Is Destiny Video Game Sales Record Truly a Disappointment?

It is hard to imagine that $325 million on a video game release in the first five days is a disappointment. Since the release of Destiny, Activision Blizzard Inc. (NASDAQ: ATVI) has made some serious waves in the video game community, but its stock has drifted lower in the market.

Success in the stock market is generally determined as share prices rise or fall, at least in theory. Activision and Bungie have been getting spectacular reviews on the game and on the launch. Game Informer magazine went as far as to describe Destiny as “one of the first true event games of this new generation.” Still, the share price was $24 just five days earlier, only to slide to under $22 on last look. Obviously this is a huge win and a positive for the game itself, and the explanation for the stock may simply be a “sell the news” reaction.

Activision shares peaked at or above $24 for several days before and around the Destiny release date, but the stock closed above $24 only on one day — September 5. Its shares have fallen about 10% since, with Wednesday’s mid-day drop of more than 2% to $21.70. Activision has a consensus analyst price target of $26.19 and its 52-week trading range is $16.06 to $24.18.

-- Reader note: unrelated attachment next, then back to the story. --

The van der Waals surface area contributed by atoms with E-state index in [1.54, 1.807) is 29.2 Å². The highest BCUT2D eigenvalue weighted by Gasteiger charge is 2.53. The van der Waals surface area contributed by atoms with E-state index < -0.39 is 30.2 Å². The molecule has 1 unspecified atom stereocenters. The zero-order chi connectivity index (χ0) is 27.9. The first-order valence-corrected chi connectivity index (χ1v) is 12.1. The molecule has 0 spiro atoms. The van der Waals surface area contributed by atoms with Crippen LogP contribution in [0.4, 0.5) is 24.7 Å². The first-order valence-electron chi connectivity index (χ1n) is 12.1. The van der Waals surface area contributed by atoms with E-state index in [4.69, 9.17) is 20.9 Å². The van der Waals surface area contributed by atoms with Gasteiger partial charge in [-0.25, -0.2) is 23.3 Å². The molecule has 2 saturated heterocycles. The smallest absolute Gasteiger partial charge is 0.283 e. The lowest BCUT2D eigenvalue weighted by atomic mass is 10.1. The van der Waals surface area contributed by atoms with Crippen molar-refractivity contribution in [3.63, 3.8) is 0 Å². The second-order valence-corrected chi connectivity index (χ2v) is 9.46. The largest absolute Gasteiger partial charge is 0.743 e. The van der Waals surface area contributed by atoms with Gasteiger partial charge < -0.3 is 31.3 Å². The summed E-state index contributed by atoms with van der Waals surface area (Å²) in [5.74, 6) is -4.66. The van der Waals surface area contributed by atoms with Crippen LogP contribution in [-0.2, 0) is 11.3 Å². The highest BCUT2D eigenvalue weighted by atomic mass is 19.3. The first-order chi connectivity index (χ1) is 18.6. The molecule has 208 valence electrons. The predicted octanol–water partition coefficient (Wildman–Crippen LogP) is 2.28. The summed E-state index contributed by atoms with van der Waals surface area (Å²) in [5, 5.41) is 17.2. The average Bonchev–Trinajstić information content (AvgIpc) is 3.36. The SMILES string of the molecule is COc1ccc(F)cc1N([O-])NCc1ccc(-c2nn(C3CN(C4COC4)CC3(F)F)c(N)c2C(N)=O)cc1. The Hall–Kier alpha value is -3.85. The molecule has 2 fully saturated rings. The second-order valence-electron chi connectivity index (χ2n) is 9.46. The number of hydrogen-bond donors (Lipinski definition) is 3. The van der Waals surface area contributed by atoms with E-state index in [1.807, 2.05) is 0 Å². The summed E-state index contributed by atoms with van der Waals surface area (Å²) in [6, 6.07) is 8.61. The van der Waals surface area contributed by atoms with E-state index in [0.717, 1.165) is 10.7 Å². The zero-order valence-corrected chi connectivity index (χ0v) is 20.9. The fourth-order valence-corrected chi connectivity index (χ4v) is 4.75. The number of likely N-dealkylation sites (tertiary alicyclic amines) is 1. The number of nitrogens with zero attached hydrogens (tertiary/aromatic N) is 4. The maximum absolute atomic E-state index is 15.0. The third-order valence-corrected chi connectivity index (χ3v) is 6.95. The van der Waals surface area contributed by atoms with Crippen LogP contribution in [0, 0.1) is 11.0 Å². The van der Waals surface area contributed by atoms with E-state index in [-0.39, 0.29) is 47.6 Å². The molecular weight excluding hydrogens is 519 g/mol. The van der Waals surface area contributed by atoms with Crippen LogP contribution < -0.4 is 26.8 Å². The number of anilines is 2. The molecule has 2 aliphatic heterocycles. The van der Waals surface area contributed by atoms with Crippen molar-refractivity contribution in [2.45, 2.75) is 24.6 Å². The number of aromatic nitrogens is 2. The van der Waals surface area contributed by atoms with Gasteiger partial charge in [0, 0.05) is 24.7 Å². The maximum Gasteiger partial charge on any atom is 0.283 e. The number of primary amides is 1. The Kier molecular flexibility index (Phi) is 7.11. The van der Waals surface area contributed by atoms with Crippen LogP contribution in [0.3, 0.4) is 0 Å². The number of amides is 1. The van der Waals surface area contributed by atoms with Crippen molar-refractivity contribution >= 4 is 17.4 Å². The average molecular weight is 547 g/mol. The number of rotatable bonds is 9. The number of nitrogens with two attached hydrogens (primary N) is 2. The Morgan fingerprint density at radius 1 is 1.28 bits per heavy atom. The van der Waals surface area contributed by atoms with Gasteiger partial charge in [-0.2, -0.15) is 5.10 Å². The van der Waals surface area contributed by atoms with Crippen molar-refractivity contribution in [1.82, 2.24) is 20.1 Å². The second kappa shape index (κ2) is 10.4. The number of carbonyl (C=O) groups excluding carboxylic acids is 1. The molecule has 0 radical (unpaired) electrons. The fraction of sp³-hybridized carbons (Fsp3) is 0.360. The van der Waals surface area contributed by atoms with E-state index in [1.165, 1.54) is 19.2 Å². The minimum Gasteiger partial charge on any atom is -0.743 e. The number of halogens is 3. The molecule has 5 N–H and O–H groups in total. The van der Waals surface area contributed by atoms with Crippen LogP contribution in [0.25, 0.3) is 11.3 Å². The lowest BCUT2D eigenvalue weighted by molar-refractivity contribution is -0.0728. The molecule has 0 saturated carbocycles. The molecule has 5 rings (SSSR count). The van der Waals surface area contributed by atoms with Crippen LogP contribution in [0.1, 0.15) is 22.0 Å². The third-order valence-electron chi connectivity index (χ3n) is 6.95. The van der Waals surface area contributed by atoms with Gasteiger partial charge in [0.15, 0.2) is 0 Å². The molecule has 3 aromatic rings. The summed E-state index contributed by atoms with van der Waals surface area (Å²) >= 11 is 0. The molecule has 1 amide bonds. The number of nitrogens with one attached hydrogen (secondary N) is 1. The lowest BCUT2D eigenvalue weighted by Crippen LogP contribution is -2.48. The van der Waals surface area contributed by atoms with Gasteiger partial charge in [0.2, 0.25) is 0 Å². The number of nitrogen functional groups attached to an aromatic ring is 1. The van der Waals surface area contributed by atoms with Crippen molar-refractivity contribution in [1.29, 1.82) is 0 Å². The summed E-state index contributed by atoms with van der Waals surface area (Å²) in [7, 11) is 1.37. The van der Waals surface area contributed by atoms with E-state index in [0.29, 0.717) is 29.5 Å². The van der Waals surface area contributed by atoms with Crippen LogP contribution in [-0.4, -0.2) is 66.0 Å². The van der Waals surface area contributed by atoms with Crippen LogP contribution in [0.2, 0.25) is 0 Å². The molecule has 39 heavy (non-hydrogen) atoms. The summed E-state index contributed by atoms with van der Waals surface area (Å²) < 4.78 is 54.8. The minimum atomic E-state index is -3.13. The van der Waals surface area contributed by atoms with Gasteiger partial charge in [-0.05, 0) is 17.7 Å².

Destiny already ranks as the highest preordered game of all time. Eric Hirshberg, CEO of Activision Publishing, said:

Destiny fans played more than 100 million hours of the game in the first week. That’s on par with the engagement levels of our most popular Call of Duty games, which obviously is an industry leader. Millions of gamers are having a great time playing Destiny and can’t put down their controllers. And this is just the beginning. Destiny is a platform that will grow and evolve and we will continue to work closely with our partners at Bungie to bring a long line of new experiences and content to life in the game.

One point made on September 10 by Activision was that some $500 million had been sold into retail stores and first parties worldwide. That doesn’t sound disappointing, with the difference of that $500 million and $325 million being that the $325 million was actual sell-through dollars to gamers.

Is it possible that analysts and investors wanted more? Another misnomer of a negative view was seen in Apple stock after the iPhone 6, yet the news is still spectacular on the surface. Sometimes stock prices indicate disappointment, and sometimes they just resemble profit taking. That may be the case here.

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